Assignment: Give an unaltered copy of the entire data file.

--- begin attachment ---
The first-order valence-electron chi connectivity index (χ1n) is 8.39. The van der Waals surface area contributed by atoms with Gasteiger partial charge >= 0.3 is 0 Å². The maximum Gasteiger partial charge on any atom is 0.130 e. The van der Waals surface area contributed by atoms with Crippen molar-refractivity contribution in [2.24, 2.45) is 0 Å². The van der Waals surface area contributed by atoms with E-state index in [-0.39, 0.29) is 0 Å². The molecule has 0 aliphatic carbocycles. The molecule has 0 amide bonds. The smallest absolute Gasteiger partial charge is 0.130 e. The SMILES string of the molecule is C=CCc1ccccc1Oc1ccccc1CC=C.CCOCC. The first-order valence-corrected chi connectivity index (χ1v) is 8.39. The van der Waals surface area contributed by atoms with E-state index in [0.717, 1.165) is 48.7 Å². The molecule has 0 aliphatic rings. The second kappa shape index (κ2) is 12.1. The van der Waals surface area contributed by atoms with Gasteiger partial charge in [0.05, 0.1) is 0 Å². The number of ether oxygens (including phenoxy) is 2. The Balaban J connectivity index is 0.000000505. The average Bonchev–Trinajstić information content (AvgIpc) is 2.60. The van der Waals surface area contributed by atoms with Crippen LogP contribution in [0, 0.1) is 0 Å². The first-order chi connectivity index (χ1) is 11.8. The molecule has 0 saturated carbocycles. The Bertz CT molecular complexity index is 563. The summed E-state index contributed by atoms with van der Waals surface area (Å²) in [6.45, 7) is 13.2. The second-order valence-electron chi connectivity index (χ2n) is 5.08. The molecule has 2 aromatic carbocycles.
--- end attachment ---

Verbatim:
The first-order valence-electron chi connectivity index (χ1n) is 8.39. The van der Waals surface area contributed by atoms with Gasteiger partial charge >= 0.3 is 0 Å². The maximum Gasteiger partial charge on any atom is 0.130 e. The van der Waals surface area contributed by atoms with Crippen molar-refractivity contribution in [2.24, 2.45) is 0 Å². The van der Waals surface area contributed by atoms with E-state index in [-0.39, 0.29) is 0 Å². The molecule has 0 aliphatic carbocycles. The molecule has 0 amide bonds. The smallest absolute Gasteiger partial charge is 0.130 e. The SMILES string of the molecule is C=CCc1ccccc1Oc1ccccc1CC=C.CCOCC. The first-order valence-corrected chi connectivity index (χ1v) is 8.39. The van der Waals surface area contributed by atoms with E-state index in [0.717, 1.165) is 48.7 Å². The molecule has 0 aliphatic rings. The second kappa shape index (κ2) is 12.1. The van der Waals surface area contributed by atoms with Gasteiger partial charge in [0.05, 0.1) is 0 Å². The number of ether oxygens (including phenoxy) is 2. The Balaban J connectivity index is 0.000000505. The average Bonchev–Trinajstić information content (AvgIpc) is 2.60. The van der Waals surface area contributed by atoms with Crippen LogP contribution in [0, 0.1) is 0 Å². The first-order chi connectivity index (χ1) is 11.8. The molecule has 0 saturated carbocycles. The Bertz CT molecular complexity index is 563. The summed E-state index contributed by atoms with van der Waals surface area (Å²) in [6.45, 7) is 13.2. The second-order valence-electron chi connectivity index (χ2n) is 5.08. The molecule has 2 aromatic carbocycles.